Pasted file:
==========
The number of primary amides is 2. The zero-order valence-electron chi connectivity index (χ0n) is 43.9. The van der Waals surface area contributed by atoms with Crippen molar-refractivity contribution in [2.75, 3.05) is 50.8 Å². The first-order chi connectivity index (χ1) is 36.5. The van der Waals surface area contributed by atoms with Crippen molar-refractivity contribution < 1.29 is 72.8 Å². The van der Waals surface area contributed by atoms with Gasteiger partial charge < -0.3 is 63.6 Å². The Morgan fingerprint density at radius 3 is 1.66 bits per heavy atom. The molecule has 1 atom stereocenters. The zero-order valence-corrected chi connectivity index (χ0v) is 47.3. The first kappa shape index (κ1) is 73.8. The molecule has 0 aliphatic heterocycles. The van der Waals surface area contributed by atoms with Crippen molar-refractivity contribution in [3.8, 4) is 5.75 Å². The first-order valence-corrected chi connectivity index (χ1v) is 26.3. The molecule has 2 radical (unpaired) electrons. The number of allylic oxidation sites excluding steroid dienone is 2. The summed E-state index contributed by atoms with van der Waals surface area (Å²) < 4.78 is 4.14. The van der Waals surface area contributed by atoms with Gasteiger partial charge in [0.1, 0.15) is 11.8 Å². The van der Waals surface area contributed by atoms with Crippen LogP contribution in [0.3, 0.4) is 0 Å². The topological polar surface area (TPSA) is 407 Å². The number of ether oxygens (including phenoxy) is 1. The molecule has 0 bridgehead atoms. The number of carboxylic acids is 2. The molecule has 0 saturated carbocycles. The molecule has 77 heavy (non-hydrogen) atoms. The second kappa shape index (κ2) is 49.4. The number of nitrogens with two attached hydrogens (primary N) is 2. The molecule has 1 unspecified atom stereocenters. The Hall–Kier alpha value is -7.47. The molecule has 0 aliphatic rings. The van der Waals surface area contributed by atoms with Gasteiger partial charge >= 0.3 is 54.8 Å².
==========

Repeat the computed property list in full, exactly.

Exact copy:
The number of primary amides is 2. The zero-order valence-electron chi connectivity index (χ0n) is 43.9. The van der Waals surface area contributed by atoms with Crippen molar-refractivity contribution in [2.75, 3.05) is 50.8 Å². The first-order chi connectivity index (χ1) is 36.5. The van der Waals surface area contributed by atoms with Crippen molar-refractivity contribution < 1.29 is 72.8 Å². The van der Waals surface area contributed by atoms with Gasteiger partial charge < -0.3 is 63.6 Å². The Morgan fingerprint density at radius 3 is 1.66 bits per heavy atom. The molecule has 1 atom stereocenters. The zero-order valence-corrected chi connectivity index (χ0v) is 47.3. The first kappa shape index (κ1) is 73.8. The molecule has 0 aliphatic heterocycles. The van der Waals surface area contributed by atoms with Crippen molar-refractivity contribution in [3.8, 4) is 5.75 Å². The first-order valence-corrected chi connectivity index (χ1v) is 26.3. The molecule has 2 radical (unpaired) electrons. The number of allylic oxidation sites excluding steroid dienone is 2. The summed E-state index contributed by atoms with van der Waals surface area (Å²) < 4.78 is 4.14. The van der Waals surface area contributed by atoms with Gasteiger partial charge in [0.1, 0.15) is 11.8 Å². The van der Waals surface area contributed by atoms with Crippen LogP contribution in [0.3, 0.4) is 0 Å². The topological polar surface area (TPSA) is 407 Å². The number of ether oxygens (including phenoxy) is 1. The molecule has 0 bridgehead atoms. The number of carboxylic acids is 2. The molecule has 0 saturated carbocycles. The molecule has 77 heavy (non-hydrogen) atoms. The second kappa shape index (κ2) is 49.4. The number of nitrogens with two attached hydrogens (primary N) is 2. The molecule has 1 unspecified atom stereocenters. The Hall–Kier alpha value is -7.47. The molecule has 0 aliphatic rings. The van der Waals surface area contributed by atoms with Gasteiger partial charge >= 0.3 is 54.8 Å².